South Africa and the Titanic


The sensational events surrounding the submarine tragedy and the wreck of the Titanic last week made headlines worldwide – including in South Africa. It is fascinating that the story of Titanic, after more than a century, can still keep people talking. Some people say “Titanic” is one of the three most recognizable words in the world (the other two are apparently “Coca-Cola” and “Mandela”).

In his brilliant book, Down with the old canoe, Steven Biel writes extensively about the curious phenomenon that the Titanic is still so relevant, even after more than a century. He discusses how this tragedy, on 14 April 1912, irrevocably changed the social structures of the Edwardian era (which had actually been unchanged for more than a thousand years). So, why would South African citizens be interested in a British ship full of wealthy Americans, noble Britons and Irish and Italian immigrants that hits an iceberg and sinks in the middle of the North Atlantic? Titanic has a surprising number of South African connections!

1. The most famous of these is probably the Brown family. They were second-class passengers on board and en route from Cape Town, via Southampton and New York, to Seattle. Thomas Brown was the manager of the hotel in Worcester, who accepted an offer to take over a hotel in Seattle. His wife, Elizabeth, came from Moorreesburg and was related on her mother’s side to the Du Toits van Boshoff in the Free State. Their fifteen-year-old daughter, Edith, was on board with them.

Edith and her mother survived the disaster, Thomas did not. During the 1991 expedition to the wreck of the ship, Thomas Brown’s pocket watch was found on the seabed. It stopped at the exact moment he was dragged down with the ship. The watch was returned to Edith, 75 years after she last saw it on her father’s waistcoat. After her death it was returned to the salvage company and today forms part of the Titanic exhibition.

Edith Brown (later Mrs Haisman) died in Southampton on 20 April 1997 in her 100th year of life. She was 98 years old when her memories of the events were published in book form. In that year (1995) she was taken by ship to the place where the Titanic sank and on the night of 14/15 April she threw a white rose into the sea in memory of her father. This scene was the inspiration for the later famous scene of the elderly Rose throwing the diamond necklace into the sea in Cameron’s famous film.

2. Many writers have claimed over the years that Robert Hitchens, the helmsman who handled the helm of the Titanic when it hit the iceberg, in later years became the harbor master of Cape Town. We do know that he died in Aberdeen, Scotland. Definitive evidence for this claim has never been found.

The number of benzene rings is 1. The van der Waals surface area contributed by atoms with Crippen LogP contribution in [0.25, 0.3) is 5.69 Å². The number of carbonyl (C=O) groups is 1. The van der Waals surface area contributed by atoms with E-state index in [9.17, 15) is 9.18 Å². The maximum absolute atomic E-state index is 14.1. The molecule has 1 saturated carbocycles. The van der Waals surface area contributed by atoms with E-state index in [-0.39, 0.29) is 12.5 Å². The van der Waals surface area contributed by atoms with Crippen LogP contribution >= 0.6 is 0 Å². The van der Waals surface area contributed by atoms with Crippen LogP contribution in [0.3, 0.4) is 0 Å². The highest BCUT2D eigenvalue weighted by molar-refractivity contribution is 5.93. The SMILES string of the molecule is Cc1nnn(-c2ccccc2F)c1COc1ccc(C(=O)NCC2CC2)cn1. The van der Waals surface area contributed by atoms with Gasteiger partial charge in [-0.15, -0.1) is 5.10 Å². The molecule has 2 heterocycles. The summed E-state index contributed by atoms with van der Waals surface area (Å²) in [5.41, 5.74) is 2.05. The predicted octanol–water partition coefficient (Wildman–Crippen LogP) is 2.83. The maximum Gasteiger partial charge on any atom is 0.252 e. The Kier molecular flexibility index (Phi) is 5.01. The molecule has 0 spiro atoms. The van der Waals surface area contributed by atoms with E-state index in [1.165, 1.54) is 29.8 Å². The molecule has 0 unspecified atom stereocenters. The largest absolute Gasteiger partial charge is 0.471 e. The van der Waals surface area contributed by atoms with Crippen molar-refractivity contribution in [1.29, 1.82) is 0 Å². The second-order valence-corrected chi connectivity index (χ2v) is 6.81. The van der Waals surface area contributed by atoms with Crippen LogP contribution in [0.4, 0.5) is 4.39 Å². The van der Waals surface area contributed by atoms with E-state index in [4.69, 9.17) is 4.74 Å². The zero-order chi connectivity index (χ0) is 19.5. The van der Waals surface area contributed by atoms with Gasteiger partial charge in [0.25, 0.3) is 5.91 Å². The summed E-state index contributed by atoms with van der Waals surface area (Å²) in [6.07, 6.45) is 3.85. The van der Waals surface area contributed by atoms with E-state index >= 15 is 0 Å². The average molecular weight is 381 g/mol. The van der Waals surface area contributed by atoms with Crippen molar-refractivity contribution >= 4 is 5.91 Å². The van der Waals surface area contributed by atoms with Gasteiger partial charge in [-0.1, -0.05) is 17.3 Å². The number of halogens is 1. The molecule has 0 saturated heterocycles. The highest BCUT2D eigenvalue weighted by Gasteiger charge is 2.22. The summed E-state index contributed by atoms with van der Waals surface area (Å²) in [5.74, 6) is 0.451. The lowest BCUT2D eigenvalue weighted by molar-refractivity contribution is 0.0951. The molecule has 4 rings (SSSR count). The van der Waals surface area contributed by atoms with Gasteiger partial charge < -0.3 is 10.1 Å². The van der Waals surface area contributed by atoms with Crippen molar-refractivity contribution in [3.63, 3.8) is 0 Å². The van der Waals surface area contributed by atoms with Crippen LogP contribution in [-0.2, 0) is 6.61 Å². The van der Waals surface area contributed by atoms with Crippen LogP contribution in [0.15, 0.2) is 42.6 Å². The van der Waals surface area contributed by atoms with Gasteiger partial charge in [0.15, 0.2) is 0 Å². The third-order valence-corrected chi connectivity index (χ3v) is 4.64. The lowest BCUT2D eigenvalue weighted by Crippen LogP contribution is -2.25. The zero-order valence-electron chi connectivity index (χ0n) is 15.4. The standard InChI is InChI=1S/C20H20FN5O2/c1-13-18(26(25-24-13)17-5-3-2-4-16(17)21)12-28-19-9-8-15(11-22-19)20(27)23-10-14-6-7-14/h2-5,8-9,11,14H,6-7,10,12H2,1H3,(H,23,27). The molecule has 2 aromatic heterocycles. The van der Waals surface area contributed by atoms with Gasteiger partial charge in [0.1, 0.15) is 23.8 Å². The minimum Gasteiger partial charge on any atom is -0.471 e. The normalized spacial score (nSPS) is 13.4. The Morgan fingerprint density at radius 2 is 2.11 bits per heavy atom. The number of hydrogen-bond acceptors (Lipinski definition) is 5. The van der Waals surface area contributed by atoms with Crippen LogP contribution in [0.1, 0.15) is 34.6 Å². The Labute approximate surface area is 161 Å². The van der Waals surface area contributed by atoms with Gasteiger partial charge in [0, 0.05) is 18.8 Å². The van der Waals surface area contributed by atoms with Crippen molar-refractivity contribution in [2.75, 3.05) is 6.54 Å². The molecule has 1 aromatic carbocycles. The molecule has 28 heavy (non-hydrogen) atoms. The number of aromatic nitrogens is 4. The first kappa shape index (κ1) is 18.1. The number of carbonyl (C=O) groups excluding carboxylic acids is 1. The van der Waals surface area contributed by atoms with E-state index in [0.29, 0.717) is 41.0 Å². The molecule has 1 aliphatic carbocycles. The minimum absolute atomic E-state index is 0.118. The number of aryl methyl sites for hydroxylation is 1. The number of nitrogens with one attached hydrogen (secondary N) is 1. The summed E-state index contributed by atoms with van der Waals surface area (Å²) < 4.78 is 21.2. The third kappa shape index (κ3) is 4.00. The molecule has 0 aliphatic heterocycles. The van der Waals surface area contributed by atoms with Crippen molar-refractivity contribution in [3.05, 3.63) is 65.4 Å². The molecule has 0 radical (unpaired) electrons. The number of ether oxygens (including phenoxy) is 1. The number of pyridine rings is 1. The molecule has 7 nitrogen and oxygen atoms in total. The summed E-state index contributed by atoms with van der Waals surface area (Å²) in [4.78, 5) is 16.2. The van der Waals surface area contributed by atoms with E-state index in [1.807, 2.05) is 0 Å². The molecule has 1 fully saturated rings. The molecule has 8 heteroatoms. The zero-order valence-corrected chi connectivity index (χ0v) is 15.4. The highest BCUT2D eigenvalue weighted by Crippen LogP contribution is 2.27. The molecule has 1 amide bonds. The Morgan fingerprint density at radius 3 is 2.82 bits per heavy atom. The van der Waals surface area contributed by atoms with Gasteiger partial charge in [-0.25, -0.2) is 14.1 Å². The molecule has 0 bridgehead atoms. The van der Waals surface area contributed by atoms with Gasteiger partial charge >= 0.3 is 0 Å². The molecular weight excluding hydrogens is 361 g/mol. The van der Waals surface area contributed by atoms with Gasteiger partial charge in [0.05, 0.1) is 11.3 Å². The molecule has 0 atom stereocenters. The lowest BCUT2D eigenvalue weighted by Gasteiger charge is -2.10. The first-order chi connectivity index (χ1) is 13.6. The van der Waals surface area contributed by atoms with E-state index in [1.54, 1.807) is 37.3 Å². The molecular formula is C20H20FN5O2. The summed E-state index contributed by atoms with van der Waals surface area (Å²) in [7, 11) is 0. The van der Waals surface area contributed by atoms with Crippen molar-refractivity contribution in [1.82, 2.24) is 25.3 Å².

3. Nathan Goldsmith, a shoemaker from Cape Town, was on his way to relatives in Philadelphia. He was a third class passenger and 41 years old. His body was never found.

4. Sidney Sameul Jacobsohn (42) was a lawyer who had his practice at 16 Waal Street, Cape Town. He and his wife, Amy, were second-class passengers en route to Canada. Amy is one of the survivors picked up by the Carpathia. Sydney’s body was never found either.

5. Charles Chapman (52) was an export merchant from Cape Town. He was on his way to Canada, where his wife Cecelia was visiting her family. Chapman was in the second class and his body was recovered from the sea four days after the disaster by the Mckay Bennet, the ship hired to recover the bodies. In his pocket was the Family Bible. Chapman is buried in the Bronx, New York. Some of their descendants farm today in Gobabis’ area.

6. Samuel Beard Risien was an American who lived in Durban for a few months. During his stay here his wife died and he married her sister. Mrs. Risien was a South African citizen and the two were on their way back to Texas. They were third class passengers and both perished. Neither body was found.

7. Henry Forbes Julian was an Irish-born mining engineer from Barberton. He and his wife, Hester, were on their way to America when she fell ill in England. Their passage was booked on another ship, but because of the coal miners’ strike in England, the White Star canceled other sailings and transferred the passengers to the Titanic. In the meantime, Henry left on the Titanic in second class, while Hester stayed behind in England to recover. His body was never found.

8. Argon Rothenaigar (21) was an interesting fellow. He was the only South African crew member on the Titanic. Rothenaigar was a waiter in the second class and one of only five people who were taken out of the sea by the lifeboats and survived. In his later years, Rothenaigar became a tailor in Paarl and ran his small shop in Mernoleon Street.

His house at 371 Main Street still exists today and houses a well-known coffee bar in the town. Argon was a German by birth. Because he was married to a non-white woman, Willemina Cyster, he had to move in the fifties and settled in the old missionary village, Pniel (between Paarl and Stellenbosch), where he died at an advanced age in 1967 and was buried.

9. In his book Riversdal 150 years states Frans van Wyk that a survivor of the Titanic lived on Riversdal for years afterwards. Unfortunately, he does not identify the person.

All good stories have a nice tail too. Three years after the Titanic, the shipwreck follows when the Cunard passenger ship, the Lusitania, is sunk by a German submarine near the coast of Ireland.

This incident on May 7, 1915 eventually led to the American entry into the First World War. The Lusitania sank within 18 minutes with a loss of life of 1,198 people – one of them the half-sister of the Afrikaans poet-writer, C Louis Leipoldt.